# Tunneling topological vacua via extended operators: (Spin-)TQFT spectra and boundary deconfinement in various dimensions

Tunneling topological vacua via extended operators: (Spin-)TQFT spectra and boundary...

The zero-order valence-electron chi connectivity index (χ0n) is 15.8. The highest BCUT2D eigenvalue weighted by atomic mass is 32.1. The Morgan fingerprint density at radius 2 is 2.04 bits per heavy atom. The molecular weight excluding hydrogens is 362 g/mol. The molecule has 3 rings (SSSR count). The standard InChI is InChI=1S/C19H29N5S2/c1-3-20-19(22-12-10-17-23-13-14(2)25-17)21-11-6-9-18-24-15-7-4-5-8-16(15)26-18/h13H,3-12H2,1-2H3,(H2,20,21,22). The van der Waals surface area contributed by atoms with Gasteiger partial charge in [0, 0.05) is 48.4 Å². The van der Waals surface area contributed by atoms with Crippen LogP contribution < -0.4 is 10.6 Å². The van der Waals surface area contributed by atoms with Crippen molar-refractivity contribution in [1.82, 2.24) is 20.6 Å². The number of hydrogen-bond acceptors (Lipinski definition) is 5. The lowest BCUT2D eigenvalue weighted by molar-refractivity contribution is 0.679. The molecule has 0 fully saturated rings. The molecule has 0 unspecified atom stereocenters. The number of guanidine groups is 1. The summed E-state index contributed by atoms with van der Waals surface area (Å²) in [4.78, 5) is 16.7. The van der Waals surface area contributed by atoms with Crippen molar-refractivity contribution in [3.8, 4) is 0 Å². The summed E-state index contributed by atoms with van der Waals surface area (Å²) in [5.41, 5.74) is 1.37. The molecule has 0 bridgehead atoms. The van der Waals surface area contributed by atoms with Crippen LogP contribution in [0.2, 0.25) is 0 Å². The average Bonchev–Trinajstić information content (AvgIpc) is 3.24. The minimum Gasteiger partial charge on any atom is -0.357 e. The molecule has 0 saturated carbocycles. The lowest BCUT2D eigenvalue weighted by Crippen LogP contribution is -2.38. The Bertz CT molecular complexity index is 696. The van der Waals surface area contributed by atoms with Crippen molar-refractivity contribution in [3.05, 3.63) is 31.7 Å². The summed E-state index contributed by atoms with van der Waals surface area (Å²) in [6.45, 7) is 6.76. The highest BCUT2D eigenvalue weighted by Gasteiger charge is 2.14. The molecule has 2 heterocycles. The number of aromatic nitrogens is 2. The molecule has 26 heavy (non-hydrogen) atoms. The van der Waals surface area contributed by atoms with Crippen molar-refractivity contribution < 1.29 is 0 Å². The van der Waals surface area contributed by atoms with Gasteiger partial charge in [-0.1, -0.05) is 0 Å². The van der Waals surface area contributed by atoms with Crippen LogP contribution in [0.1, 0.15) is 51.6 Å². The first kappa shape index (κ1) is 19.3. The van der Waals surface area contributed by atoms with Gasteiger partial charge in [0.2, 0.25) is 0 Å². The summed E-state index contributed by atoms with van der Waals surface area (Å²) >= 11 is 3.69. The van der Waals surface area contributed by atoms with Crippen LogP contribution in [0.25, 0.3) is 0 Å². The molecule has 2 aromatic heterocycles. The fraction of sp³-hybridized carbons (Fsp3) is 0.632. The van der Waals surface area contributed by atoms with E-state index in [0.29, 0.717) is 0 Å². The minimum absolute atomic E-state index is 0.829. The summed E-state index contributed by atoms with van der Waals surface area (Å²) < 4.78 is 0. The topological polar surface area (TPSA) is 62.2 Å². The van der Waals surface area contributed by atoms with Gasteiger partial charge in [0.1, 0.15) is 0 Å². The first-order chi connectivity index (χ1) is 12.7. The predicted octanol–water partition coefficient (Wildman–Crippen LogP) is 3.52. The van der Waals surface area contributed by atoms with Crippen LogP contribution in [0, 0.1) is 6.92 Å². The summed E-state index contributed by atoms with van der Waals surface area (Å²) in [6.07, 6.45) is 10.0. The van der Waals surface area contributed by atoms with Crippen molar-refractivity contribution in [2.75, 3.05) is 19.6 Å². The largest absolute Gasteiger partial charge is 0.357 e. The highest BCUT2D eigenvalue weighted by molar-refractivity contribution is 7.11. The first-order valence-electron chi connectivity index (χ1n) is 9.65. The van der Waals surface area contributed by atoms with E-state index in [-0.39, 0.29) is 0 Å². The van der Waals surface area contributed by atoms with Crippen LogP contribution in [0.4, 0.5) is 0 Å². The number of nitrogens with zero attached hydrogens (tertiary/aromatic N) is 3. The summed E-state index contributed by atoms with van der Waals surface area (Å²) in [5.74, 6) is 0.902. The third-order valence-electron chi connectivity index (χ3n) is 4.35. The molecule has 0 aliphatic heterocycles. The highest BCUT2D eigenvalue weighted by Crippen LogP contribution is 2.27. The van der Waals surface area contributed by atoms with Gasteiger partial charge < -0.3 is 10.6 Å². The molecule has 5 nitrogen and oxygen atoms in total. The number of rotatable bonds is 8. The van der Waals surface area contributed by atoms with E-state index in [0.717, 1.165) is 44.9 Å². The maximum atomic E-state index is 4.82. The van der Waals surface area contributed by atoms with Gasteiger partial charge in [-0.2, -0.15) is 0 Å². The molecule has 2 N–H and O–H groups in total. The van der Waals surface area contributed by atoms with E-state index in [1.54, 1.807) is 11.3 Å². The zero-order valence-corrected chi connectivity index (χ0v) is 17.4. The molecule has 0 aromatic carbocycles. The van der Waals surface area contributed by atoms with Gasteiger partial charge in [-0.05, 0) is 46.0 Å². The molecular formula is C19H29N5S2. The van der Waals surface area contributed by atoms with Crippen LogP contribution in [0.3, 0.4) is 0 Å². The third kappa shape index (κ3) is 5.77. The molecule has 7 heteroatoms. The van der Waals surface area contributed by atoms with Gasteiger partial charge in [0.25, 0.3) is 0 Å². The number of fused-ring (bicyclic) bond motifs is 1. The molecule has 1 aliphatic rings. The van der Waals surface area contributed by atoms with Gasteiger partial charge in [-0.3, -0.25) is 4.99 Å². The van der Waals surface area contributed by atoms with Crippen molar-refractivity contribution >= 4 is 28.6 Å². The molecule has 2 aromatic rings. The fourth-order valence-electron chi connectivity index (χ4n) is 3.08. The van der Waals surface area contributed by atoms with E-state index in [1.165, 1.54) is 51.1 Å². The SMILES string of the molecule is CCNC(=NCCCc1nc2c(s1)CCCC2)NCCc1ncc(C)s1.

Wang, Juven;Ohmori, Kantaro;Putrov, Pavel;Zheng, Yunqin;Wan, Zheyan;Guo, Meng;Lin, Hai;Gao, Peng;Yau, Shing-Tung
2018-05-30 00:00:00